Listen, developers: if you're planning to add Oculus Rift support into your games, you'd better do it quick. Wait too long and modding powerhouse Nathan Andrews will beat you to it. He's unstoppable. Fresh from taming the Source engine to add head and gun tracking to Half-Life 2 and Black Mesa, he's now turned his attentions to the CryEngine, and has a video of Crytek's first nanosuited outing running with the tech.
We already knew that Crysis 3 wanted to punish PCs with its graphical clout, but on release players started to report serious framerate drops affecting even SLI'd GTX 680s. Have Crytek prettied the game to a point where high-end GPUs can't handle the show? Not quite.
The problem, it seems, is ropes.
In this week's debate, Evan argues that Crysis 3 is the best-looking game in gaming, while Tyler isn't wooed by its tessellated vegetation and volumetric fog shadows. It's undeniably impressive tech, but does Crytek still wear the graphics crown?
Though Crytek CEO Cevat Yerli is under a non-disclosure agreement from both Microsoft and Sony to not MAXIMUM BEAN-SPILL details on their next-gen console reveals, that doesn't prevent him from preaching a bit to the Nanosuited choir. Speaking to Eurogamer, Yerli flatly proclaims the hardware rift between modular PC setups and the upcoming console family makes it "impossible" for the latter to match beefy battlestations.
Sure, you could configure Crysis 3 using the in-game options menu, but real pros update their volumetric water shadows in real time. EA has sent Gamefront a full list of the console commands available for the GPU-bothering FPS. The commands can be modified during singleplayer sessions by accessing the console - either through the tilde key in the US, or the collection of largely pointless punctuation in the same spot on Brit-based keyboards. (It's the key above Tab, wherever you happen to live.)
An action hero’s weapon is an extension of their identity. They’re inseparable implements, representative of their approach to combat and justice. Bond’s silenced PPK. Batman’s iconic boomerang. Mjölnir and Thor. Even Popeye’s transformative spinach says something about him as a character.
What does the Nanosuit say about its wearer in Crysis?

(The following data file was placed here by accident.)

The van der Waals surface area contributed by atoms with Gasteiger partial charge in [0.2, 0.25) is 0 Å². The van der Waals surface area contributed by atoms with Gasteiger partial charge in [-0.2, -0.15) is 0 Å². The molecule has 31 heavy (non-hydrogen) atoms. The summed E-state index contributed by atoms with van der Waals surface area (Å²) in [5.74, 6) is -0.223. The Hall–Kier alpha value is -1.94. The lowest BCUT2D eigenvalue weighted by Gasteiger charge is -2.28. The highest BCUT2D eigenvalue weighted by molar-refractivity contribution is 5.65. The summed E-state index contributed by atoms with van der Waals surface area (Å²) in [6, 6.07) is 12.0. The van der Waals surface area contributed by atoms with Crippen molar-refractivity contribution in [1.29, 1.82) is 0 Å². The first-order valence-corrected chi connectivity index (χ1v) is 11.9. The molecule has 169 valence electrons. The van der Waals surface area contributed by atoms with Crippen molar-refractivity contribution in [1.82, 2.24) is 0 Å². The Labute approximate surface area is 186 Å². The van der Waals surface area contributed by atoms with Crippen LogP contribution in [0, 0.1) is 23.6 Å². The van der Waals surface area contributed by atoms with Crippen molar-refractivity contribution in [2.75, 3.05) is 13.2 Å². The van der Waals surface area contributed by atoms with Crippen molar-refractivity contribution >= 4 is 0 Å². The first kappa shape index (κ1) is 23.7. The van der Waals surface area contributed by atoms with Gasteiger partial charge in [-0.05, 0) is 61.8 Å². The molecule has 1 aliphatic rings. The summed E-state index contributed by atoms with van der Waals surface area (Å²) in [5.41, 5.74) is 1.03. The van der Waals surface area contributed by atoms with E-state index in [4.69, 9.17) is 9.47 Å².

Ok, so maybe Vietcry doesn't deviate that steeply from Crysis—they're both about shooting bewildered soldiers in the middle of a jungle—but the Vietnam War is a natural setting for the lush canopies and open maps of the FPS. Skirting the war's more dramatic tussles with morality and politics enshrined in classic films such as Apocalypse Now, the German-made Vietcry hands you the guns but yanks the pivotal Nanosuit and its maximum overpowered-ness.
Crysis' playable, rubbery nano-fellow is left maximum screwed by the final scenes of the latest Crysis 3 trailer, which strand him in space with nothing to shoot. If his suit has Twitter, he can @mention Commander Chris Hadfield for a pick-up, otherwise he'll be forced to latch on to a passing alien mothership and earn a shot at obliterating the alien menace for good.
It looks like there may be an interstellar finale in store, but much of the game will be about shooting men 'n mechs on Earth. You'll get plenty of that from the first four minutes of the latest trailer, which you'll find below.
Crytek CEO Cevat Yerli has been talking about the developer's "inevitable future" in the free-to-play market as far back as last June, but he's still making sure we're extra aware of the coming change. Speaking to VentureBeat, Yerli predicts it'll take Crytek around two to five years to fully transition to making "triple-A, free-to-play games for the world market."
Darksiders developer Vigil Games wasn't sold at last month's auction of THQ's assets. That was the end of Vigil, but not its staff: rather than buying Vigil whole, Crytek left it on the auction block and later hired many of its laid-off employees to form Crytek USA in Austin. Crytek's new ex-Vigil staffed studio, however, won't be making Darksiders III. In an interview with VentureBeat, Crytek CEO Cevat Yerli explained that Crytek wanted the people, but not the product.
The aftermath of the THQ bankruptcy left Darksiders developer Vigil without a buyer. But while the studio has been closed down, many of its former staffers may have found a happy end to the sorry saga. Crytek have founded a new studio in Austin, Texas, with Vigil's co-founder David Adams in place as its CEO. The new development house - Crytek USA Corp. - has been filled with "core" members of the Vigil team.